A Comparative Analysis of Fecal Cortisol Concentrations Between Four Populations of Woolly Monkeys (Lagothrix lagotricha) Living Under Different Environmental Conditions
American Association of Zoo Veterinarians Conference 1997
Melinda Franceschini1; Toni E. Ziegler2,3, PhD; Guenther Scheffler3; Gretchen E. Kaufman1, DVM; Albert E. Sollod1, DVM, PhD
1School of Veterinary Medicine, Tufts University, North Grafton, MA, USA; 2Department of Psychology, University of Wisconsin, Madison, WI, USA; 3Wisconsin Regional Primate Research Center, University of Wisconsin, Madison, WI, USA


Over 16,000 woolly monkeys, Lagothrix lagotricha, were imported into the United States beginning in the 1960s. They have an extremely high mortality rate in captivity and it is estimated that there are less than 25 remaining in zoos and in private ownership in the United States today. Studies have indicated that woolly monkeys in captivity have a very high incidence of hypertension and related disorders.1-3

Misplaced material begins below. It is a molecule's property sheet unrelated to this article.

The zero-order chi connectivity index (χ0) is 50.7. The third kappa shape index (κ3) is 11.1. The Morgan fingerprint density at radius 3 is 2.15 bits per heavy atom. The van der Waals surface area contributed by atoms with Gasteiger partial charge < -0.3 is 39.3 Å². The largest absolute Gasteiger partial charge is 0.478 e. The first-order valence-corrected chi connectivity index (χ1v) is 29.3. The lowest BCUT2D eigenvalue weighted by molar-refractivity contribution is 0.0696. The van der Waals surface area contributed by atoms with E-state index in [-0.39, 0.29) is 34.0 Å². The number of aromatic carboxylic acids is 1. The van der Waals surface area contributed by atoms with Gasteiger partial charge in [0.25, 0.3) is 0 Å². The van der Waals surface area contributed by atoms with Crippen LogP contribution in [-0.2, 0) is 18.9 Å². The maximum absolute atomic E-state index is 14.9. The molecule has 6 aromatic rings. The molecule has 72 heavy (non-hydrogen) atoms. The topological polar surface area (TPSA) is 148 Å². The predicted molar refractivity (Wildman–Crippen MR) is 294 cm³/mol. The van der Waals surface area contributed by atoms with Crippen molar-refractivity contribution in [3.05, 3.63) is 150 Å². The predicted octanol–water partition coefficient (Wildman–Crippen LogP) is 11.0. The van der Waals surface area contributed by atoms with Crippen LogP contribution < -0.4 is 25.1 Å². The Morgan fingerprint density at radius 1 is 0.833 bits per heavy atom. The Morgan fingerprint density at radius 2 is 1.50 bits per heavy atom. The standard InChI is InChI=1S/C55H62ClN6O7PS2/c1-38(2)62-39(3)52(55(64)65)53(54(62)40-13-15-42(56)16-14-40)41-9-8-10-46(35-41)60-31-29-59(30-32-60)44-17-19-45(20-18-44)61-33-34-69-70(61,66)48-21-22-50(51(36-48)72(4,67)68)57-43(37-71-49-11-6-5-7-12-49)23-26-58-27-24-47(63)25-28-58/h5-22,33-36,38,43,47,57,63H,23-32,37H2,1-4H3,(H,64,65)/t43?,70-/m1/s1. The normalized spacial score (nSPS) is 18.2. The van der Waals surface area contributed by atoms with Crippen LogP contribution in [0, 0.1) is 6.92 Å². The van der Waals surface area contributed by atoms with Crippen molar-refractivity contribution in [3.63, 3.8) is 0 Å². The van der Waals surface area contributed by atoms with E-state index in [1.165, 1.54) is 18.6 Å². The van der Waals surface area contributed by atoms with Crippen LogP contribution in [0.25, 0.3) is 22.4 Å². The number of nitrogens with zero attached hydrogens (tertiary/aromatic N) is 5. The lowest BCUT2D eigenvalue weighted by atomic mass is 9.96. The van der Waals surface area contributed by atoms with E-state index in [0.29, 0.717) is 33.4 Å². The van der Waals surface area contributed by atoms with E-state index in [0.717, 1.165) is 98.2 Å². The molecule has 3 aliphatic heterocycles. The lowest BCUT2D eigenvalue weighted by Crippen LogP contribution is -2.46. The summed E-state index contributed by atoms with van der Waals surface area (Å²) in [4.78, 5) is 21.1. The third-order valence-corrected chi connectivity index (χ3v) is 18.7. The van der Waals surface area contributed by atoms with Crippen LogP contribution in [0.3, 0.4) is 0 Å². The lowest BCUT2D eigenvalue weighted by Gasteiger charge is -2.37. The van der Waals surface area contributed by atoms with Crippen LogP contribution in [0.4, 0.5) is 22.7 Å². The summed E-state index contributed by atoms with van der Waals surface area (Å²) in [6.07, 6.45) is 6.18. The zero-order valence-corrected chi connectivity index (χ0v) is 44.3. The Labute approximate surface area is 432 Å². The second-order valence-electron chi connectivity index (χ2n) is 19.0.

It is unknown whether woolly monkeys develop hypertension under natural conditions or if it is in some way related to captivity. One possible explanation for the high incidence of hypertension is that this species may be in some way hypersensitive to physiological and/or psychological stressors affiliated with a captive environment resulting in chronic stress response activity and an associated hypertensive state. If abnormally high stress associated with captivity is a primary factor in the development of hypertension in this species, then measurable indices of stress response activity would be expected to be significantly higher in captive populations, especially in traditional zoological settings, than they would in wild populations.